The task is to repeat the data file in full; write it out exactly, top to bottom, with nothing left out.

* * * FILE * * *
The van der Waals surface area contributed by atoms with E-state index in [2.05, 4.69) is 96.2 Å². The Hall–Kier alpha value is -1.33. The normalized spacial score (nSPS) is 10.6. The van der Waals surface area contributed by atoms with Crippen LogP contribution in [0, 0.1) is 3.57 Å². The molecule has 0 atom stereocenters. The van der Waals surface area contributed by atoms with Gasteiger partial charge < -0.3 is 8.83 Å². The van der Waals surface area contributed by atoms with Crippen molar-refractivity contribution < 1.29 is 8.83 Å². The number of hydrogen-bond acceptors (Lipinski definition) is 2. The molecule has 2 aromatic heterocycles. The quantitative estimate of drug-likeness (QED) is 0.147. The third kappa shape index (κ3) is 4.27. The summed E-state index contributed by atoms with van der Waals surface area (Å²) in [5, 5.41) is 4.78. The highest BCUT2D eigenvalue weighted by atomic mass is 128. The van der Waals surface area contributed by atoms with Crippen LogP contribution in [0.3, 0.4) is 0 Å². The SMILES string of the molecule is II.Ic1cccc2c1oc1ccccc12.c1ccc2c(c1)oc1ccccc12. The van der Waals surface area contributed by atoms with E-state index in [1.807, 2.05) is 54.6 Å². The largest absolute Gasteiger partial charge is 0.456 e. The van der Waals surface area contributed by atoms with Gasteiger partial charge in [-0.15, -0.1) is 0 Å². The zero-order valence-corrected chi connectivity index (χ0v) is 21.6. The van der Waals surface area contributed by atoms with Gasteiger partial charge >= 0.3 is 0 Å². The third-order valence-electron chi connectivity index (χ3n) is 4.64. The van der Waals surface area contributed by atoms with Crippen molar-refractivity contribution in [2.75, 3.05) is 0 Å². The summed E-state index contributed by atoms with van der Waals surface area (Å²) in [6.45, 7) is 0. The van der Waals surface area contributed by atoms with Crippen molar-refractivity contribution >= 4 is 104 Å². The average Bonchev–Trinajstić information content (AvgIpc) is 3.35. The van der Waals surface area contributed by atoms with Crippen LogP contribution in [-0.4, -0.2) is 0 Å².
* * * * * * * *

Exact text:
The van der Waals surface area contributed by atoms with E-state index in [2.05, 4.69) is 96.2 Å². The Hall–Kier alpha value is -1.33. The normalized spacial score (nSPS) is 10.6. The van der Waals surface area contributed by atoms with Crippen LogP contribution in [0, 0.1) is 3.57 Å². The molecule has 0 atom stereocenters. The van der Waals surface area contributed by atoms with Gasteiger partial charge < -0.3 is 8.83 Å². The van der Waals surface area contributed by atoms with Crippen molar-refractivity contribution < 1.29 is 8.83 Å². The number of hydrogen-bond acceptors (Lipinski definition) is 2. The molecule has 2 aromatic heterocycles. The quantitative estimate of drug-likeness (QED) is 0.147. The third kappa shape index (κ3) is 4.27. The summed E-state index contributed by atoms with van der Waals surface area (Å²) in [5, 5.41) is 4.78. The highest BCUT2D eigenvalue weighted by atomic mass is 128. The van der Waals surface area contributed by atoms with Crippen LogP contribution in [0.3, 0.4) is 0 Å². The SMILES string of the molecule is II.Ic1cccc2c1oc1ccccc12.c1ccc2c(c1)oc1ccccc12. The van der Waals surface area contributed by atoms with E-state index in [1.807, 2.05) is 54.6 Å². The largest absolute Gasteiger partial charge is 0.456 e. The van der Waals surface area contributed by atoms with Gasteiger partial charge in [-0.15, -0.1) is 0 Å². The zero-order valence-corrected chi connectivity index (χ0v) is 21.6. The van der Waals surface area contributed by atoms with Gasteiger partial charge >= 0.3 is 0 Å². The third-order valence-electron chi connectivity index (χ3n) is 4.64. The van der Waals surface area contributed by atoms with Crippen molar-refractivity contribution in [2.75, 3.05) is 0 Å². The summed E-state index contributed by atoms with van der Waals surface area (Å²) in [6.45, 7) is 0. The van der Waals surface area contributed by atoms with Crippen molar-refractivity contribution >= 4 is 104 Å². The average Bonchev–Trinajstić information content (AvgIpc) is 3.35. The van der Waals surface area contributed by atoms with Crippen LogP contribution in [-0.4, -0.2) is 0 Å².